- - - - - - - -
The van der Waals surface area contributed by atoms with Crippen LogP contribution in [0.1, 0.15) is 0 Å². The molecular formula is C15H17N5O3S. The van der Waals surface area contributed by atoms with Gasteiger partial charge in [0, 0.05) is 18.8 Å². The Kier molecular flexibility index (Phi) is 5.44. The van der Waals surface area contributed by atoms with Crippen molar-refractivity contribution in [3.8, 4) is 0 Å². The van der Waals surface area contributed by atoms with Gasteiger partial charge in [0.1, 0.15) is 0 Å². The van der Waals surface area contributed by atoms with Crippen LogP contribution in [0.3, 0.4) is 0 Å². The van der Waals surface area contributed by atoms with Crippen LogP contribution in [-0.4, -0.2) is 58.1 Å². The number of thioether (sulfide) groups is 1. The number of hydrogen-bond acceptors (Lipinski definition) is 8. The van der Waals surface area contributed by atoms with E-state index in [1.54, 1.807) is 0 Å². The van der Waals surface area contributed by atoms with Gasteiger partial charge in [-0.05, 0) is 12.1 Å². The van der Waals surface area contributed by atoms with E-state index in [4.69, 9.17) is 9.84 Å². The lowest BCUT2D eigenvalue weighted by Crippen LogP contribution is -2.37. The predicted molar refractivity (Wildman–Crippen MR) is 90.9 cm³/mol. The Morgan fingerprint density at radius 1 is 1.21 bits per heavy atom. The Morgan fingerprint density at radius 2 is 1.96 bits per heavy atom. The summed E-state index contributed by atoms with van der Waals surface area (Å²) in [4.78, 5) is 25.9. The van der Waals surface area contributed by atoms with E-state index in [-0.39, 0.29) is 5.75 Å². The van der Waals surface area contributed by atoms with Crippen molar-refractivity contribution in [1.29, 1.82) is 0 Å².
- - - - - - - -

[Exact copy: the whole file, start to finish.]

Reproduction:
The van der Waals surface area contributed by atoms with Crippen LogP contribution in [0.1, 0.15) is 0 Å². The molecular formula is C15H17N5O3S. The van der Waals surface area contributed by atoms with Gasteiger partial charge in [0, 0.05) is 18.8 Å². The Kier molecular flexibility index (Phi) is 5.44. The van der Waals surface area contributed by atoms with Crippen molar-refractivity contribution in [3.8, 4) is 0 Å². The van der Waals surface area contributed by atoms with Gasteiger partial charge in [0.1, 0.15) is 0 Å². The van der Waals surface area contributed by atoms with Crippen LogP contribution in [0.3, 0.4) is 0 Å². The van der Waals surface area contributed by atoms with Crippen LogP contribution in [-0.4, -0.2) is 58.1 Å². The number of thioether (sulfide) groups is 1. The number of hydrogen-bond acceptors (Lipinski definition) is 8. The van der Waals surface area contributed by atoms with E-state index in [1.54, 1.807) is 0 Å². The van der Waals surface area contributed by atoms with Gasteiger partial charge in [-0.05, 0) is 12.1 Å². The van der Waals surface area contributed by atoms with E-state index in [4.69, 9.17) is 9.84 Å². The lowest BCUT2D eigenvalue weighted by Crippen LogP contribution is -2.37. The predicted molar refractivity (Wildman–Crippen MR) is 90.9 cm³/mol. The Morgan fingerprint density at radius 1 is 1.21 bits per heavy atom. The Morgan fingerprint density at radius 2 is 1.96 bits per heavy atom. The summed E-state index contributed by atoms with van der Waals surface area (Å²) in [4.78, 5) is 25.9. The van der Waals surface area contributed by atoms with E-state index in [-0.39, 0.29) is 5.75 Å². The van der Waals surface area contributed by atoms with Crippen molar-refractivity contribution in [1.29, 1.82) is 0 Å².